Tyne and Wear Metro line approaches tenth birthday
The Sunderland line of the Tyne and Wear Metro network celebrates its 10thbirthday this weekend (Saturday March 31st), having carried more than 40 million passengers since opening.
Officially opened to the public on March 31st2002, the line transformed travel between the two biggest cities in the North East, and continues to do so today.
The Sunderland line added a new route of 18km and 12 stations to the Metro network from Pelaw through Sunderland City Centre to South Hylton.
Her Majesty, Queen Elizabeth II, officially opened the line during her Golden Jubilee year, travelling with the Duke of Edinburgh on May 7th 2002, from Park Lane Interchange to Fellgate, South Tyneside.
Bernard Garner, Director General of Nexus, which owns and manages Metro, said: “Building and opening the Sunderland Metro line meant overcoming huge technical and financial challenges, but the difference it makes is there to see every day.
“Metro helped open the door to attracting people to Sunderland from far and wide, whether it is to shop, to visit, to study at Sunderland University or attend world-class sport and culture at The Stadium of Light.
Richard McClean, Managing Director of Metro operator DB Regio Tyne and Wear said: “The Sunderland line is a great asset to the North East and over 40 million journeys have been made on this line in the last 10 years.”
“Metro provides a vital link across the whole of Tyne and Wear which has helped to boost the economy in Sunderland and Newcastle as well as the surrounding towns. Many people use Metro to commute to and from work and over four million journeys have been made on the Sunderland line alone in the last 12 months.
The whole project to build the Sunderland line involved some unique engineering challenges. Around 13km of line between Pelaw and Sunderland were converted to Metro use by installing overhead power lines and some of the most advanced signal systems in the UK.
The line marked a milestone for the rail industry as, for the first time in the UK, local light rail and national heavy rail began sharing the same tracks, with Sunderland station playing host to Metro, Northern regional trains and now Grand Central intercity trains to London from the same platforms.
A further 4.5km of line was built from Sunderland to South Hylton using a disused railway route, until then used as a cycle path. A brand new transport interchange was also built at Park Lane, creating a major new bus station above the Metro line.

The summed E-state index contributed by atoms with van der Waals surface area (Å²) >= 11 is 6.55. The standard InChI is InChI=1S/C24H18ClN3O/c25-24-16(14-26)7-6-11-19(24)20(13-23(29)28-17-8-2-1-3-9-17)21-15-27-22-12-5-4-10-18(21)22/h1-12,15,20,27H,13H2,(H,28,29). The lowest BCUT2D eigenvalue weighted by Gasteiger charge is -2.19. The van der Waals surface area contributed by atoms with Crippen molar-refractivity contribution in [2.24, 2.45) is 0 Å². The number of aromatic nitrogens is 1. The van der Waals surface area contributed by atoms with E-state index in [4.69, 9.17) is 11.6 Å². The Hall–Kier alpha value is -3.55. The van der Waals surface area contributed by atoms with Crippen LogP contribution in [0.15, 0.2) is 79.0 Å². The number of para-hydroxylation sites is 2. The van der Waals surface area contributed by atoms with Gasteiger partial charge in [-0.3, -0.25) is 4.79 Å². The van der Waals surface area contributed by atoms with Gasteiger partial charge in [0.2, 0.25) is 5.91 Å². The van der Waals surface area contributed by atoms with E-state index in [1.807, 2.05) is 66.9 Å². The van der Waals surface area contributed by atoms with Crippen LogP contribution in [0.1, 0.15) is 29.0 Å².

At Fellgate station, lift shafts had to be built without disturbing the 160-year-old railway embankment and at St Peter’s a new station had to be created without damaging the historic stone viaduct, a listed structure.
Eight new stations were built and three converted to Metro use from national rail, while Sunderland continues to be used by both. Sunderland station’s platforms were refurbished by Nexus in a £7m project completed in 2010, creating a new city centre gateway.
McClean added: “Sunderland is the busiest station on the extension, with 1.8 million Metro passengers in the last 12 months and 350,000 passengers using the station for Northern and Grand Central services.”
The opening of the line has seen the number of trains between Newcastle and Sunderland increase to five an hour. A journey between the two city centres takes less than 30 minutes, while Metro links Sunderland to Newcastle International Airport in around 45 minutes.
Shirley Atkinson, University of Sunderland’s Deputy Vice Chancellor, said: “Since the opening of the Sunderland Line, literally thousands of our students and staff have benefitted over the last 10 years from the accessibility the Metro service offers between University and St Peter’s stations.
“The extension has certainly opened up our two campuses to the rest of the region, playing an important role in attracting students from across the North East and removing any travel barriers they previously may have faced.
“We would like to take this opportunity to congratulate Metro on reaching such a major milestone and we’re sure their growing success will continue to benefit our own staff and students for years to come.”
Football fans have also benefitted from the transport link, Gary Hutchinson, Sunderland AFC’s commercial director and chairman of the NECC in Sunderland said:
“The Metro service has been a wonderful addition to the city of Sunderland. A strong infrastructure is vital for a successful business community and the service has enhanced our connectivity with the rest of the region, making Sunderland more accessible than ever.
“Like any major venue, the Stadium of Light requires outstanding transport provisions and Metro has continued to offer a speedy service for both football and music fans, moving a high percentage of substantial crowds for both Barclays Premier League matches and concerts.
“The club has worked closely with Nexus on a range of initiatives for our fans such as the new ‘Wear on our Way’ travel pass for the 2012/13 season, which will offer fans subsidised travel anywhere in Tyne and Wear before and after kick for just £20 per season. We look forward to continuing our work together.”
“We are incredibly proud of the history behind Metro and would like to celebrate the key milestones with all of our passengers.”
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